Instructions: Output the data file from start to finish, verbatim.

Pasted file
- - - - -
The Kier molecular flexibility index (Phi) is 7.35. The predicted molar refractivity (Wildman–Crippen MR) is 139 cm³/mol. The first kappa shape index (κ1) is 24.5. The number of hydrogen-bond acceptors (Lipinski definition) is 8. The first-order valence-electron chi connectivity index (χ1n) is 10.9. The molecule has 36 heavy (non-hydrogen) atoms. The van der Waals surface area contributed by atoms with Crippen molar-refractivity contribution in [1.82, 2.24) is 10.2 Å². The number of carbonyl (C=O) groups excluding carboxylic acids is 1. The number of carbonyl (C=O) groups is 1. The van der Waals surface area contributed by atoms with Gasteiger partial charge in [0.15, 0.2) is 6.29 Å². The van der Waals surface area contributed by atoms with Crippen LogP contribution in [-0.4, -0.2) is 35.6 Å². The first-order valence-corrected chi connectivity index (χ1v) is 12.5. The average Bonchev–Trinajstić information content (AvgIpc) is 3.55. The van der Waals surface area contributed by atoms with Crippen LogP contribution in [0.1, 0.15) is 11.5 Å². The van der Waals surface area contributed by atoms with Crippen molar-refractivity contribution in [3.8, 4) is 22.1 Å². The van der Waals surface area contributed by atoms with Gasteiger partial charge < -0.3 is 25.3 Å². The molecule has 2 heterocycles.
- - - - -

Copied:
The Kier molecular flexibility index (Phi) is 7.35. The predicted molar refractivity (Wildman–Crippen MR) is 139 cm³/mol. The first kappa shape index (κ1) is 24.5. The number of hydrogen-bond acceptors (Lipinski definition) is 8. The first-order valence-electron chi connectivity index (χ1n) is 10.9. The molecule has 36 heavy (non-hydrogen) atoms. The van der Waals surface area contributed by atoms with Crippen molar-refractivity contribution in [1.82, 2.24) is 10.2 Å². The number of carbonyl (C=O) groups excluding carboxylic acids is 1. The number of carbonyl (C=O) groups is 1. The van der Waals surface area contributed by atoms with Gasteiger partial charge in [0.15, 0.2) is 6.29 Å². The van der Waals surface area contributed by atoms with Crippen LogP contribution in [-0.4, -0.2) is 35.6 Å². The first-order valence-corrected chi connectivity index (χ1v) is 12.5. The average Bonchev–Trinajstić information content (AvgIpc) is 3.55. The van der Waals surface area contributed by atoms with Crippen LogP contribution in [0.1, 0.15) is 11.5 Å². The van der Waals surface area contributed by atoms with Crippen molar-refractivity contribution in [3.8, 4) is 22.1 Å². The van der Waals surface area contributed by atoms with Gasteiger partial charge < -0.3 is 25.3 Å². The molecule has 2 heterocycles.